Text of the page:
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Friday 05-06-22 Bill Meyer Show Guest Information

6:35 Rick Manning, President of Americans for Limited Government, and  On today’s DC Swamp Update we talk about the latest jobs report, the undeclared war in Ukraine, other issues.

7:10 Greg Roberts, with today’s Outdoor report.  


7:35 Brad Bennington, Executive Director for the Builders Association of Southern Oregon. Brad is raising awareness of an issue which is a real danger to affordable housing. Governor Brown has instituted rules for “Climate Friendly Housing Equity”. Fight it at their website –

8:10 Gary Richardson, candidate for Josephine County Commission Position One



Thursday 05-05-22 Bill Meyer Show Guest Information

6:35 Andrew Crapuchettes  is the founder and CEO of RedBalloon, which was founded in 2021 as the solution to the ever-growing problem of government overreach and “cancel culture” invading the American workplace.


RedBalloon was founded in 2021 as the solution to the ever-growing problem of government overreach and “cancel culture” invading the American workplace.  RedBalloon connects like-minded businesses and Americans who seek the freedom to work without the fear of discrimination against personal beliefs, infringement on constitutional rights, or invasion of medical privacy.  We pioneered RedBalloon to honor and celebrate the American liberties that make this country great.  We strive to empower employers to preserve these liberties for their workforce, and to place talented Americans into careers that will value their freedom and prioritize their success.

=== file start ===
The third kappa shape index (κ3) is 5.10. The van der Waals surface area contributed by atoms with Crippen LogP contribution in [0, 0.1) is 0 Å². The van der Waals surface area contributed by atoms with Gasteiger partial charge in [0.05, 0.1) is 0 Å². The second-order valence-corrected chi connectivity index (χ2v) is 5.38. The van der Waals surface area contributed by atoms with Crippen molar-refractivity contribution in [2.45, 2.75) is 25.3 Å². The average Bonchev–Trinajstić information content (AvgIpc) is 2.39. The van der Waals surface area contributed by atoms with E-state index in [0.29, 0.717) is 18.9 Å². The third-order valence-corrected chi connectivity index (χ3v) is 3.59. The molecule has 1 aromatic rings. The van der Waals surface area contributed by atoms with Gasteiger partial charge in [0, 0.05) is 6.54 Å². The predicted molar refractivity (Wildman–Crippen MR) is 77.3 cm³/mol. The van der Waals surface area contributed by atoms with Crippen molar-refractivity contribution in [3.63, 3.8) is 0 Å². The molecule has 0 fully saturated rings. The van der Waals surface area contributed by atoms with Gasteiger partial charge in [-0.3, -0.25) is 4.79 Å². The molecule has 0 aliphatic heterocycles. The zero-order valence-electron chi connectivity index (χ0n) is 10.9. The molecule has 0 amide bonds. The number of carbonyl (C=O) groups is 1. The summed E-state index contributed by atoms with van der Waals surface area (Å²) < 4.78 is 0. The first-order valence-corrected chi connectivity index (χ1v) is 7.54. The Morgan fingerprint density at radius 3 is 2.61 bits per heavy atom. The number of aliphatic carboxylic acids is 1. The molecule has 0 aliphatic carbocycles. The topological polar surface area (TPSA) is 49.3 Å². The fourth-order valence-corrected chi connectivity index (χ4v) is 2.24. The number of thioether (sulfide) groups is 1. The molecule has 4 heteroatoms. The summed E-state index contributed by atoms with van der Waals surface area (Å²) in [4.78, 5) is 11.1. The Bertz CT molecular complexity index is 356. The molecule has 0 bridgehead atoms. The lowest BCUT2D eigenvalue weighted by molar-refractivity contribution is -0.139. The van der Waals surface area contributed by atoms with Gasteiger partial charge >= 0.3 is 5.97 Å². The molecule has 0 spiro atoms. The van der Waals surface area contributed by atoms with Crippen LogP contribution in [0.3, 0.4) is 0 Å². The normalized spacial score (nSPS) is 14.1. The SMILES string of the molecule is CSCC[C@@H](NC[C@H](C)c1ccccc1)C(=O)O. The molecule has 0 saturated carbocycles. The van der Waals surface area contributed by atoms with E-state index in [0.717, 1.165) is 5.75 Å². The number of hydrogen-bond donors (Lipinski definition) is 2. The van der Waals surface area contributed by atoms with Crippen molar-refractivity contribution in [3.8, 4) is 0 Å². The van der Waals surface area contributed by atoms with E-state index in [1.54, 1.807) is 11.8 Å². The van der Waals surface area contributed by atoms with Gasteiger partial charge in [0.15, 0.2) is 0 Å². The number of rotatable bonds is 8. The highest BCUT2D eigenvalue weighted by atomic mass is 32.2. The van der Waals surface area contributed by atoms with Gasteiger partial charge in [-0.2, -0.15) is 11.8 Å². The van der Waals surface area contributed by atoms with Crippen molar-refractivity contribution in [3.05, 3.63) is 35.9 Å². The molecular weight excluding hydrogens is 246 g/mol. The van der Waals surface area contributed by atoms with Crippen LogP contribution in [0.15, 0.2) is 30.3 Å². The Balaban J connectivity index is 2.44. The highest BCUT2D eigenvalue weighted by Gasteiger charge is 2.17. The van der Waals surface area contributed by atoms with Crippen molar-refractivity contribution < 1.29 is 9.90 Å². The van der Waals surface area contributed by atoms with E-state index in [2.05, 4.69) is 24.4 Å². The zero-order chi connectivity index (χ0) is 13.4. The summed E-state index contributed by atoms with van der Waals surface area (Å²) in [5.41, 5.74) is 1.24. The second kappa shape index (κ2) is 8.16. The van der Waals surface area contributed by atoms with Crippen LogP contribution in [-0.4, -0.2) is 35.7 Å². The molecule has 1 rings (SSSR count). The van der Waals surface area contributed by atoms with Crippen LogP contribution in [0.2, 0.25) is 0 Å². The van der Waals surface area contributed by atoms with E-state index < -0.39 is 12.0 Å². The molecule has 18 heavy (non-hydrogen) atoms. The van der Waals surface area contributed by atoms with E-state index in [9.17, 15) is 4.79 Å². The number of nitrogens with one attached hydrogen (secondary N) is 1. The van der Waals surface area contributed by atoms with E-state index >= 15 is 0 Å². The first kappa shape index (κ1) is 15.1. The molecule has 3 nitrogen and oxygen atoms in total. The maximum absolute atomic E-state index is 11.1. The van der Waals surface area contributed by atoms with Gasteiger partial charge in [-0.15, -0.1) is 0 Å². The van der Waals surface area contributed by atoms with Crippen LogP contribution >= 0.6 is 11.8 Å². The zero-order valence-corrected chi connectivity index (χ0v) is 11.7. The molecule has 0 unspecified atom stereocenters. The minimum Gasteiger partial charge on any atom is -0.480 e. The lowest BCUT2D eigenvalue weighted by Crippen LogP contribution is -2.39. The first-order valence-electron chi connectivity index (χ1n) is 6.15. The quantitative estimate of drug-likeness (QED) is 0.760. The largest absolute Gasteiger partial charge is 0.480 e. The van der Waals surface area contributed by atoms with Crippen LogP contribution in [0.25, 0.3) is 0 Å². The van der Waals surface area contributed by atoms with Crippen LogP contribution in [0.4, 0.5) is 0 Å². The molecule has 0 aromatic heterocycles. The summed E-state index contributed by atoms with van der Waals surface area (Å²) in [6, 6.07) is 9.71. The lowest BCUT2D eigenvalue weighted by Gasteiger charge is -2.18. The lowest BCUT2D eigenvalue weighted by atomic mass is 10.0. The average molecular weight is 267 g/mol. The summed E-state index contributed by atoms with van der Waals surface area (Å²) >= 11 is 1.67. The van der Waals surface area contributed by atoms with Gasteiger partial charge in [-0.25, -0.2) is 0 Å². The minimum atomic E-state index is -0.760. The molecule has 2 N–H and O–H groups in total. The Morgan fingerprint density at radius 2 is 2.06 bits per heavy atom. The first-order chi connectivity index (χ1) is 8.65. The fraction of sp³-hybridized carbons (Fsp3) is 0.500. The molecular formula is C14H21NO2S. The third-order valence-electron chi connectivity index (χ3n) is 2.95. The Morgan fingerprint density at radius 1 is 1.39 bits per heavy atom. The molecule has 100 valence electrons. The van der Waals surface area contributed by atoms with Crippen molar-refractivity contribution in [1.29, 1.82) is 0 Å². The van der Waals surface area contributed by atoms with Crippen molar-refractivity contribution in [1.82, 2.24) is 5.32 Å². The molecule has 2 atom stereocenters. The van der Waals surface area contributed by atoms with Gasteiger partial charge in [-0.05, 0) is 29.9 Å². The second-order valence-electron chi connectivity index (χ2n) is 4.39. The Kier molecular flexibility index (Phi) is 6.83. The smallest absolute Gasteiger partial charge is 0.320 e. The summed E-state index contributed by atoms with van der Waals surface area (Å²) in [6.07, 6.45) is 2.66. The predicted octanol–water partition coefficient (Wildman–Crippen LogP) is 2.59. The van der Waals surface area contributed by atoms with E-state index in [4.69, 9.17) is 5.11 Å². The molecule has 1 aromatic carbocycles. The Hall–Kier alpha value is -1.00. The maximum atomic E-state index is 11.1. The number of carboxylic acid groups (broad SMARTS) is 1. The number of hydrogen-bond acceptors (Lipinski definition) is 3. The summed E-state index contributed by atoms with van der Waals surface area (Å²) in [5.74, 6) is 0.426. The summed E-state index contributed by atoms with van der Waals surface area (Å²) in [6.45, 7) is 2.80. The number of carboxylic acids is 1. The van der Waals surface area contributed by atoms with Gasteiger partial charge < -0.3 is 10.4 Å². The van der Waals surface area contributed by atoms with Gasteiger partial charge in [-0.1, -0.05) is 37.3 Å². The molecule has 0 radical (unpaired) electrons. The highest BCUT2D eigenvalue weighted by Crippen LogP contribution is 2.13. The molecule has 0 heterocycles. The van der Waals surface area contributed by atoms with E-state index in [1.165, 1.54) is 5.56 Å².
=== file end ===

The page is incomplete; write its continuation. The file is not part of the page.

7:10 Mark Cavener – GOP 2nd District Congressional candidate – primary challenger for Congressman Cliff Bentz



7:35 Bill Hunker – Should Jo Co voters elect another “city” commissioner? Bill doesn’t think so. Here’s his recent Opinion Piece:


Here in Southern Oregon, we often lament the outsized influence that metropolitan Portland has on the rest of our state.  But here in Josephine County, we have let a similar circumstance imbalance our county government.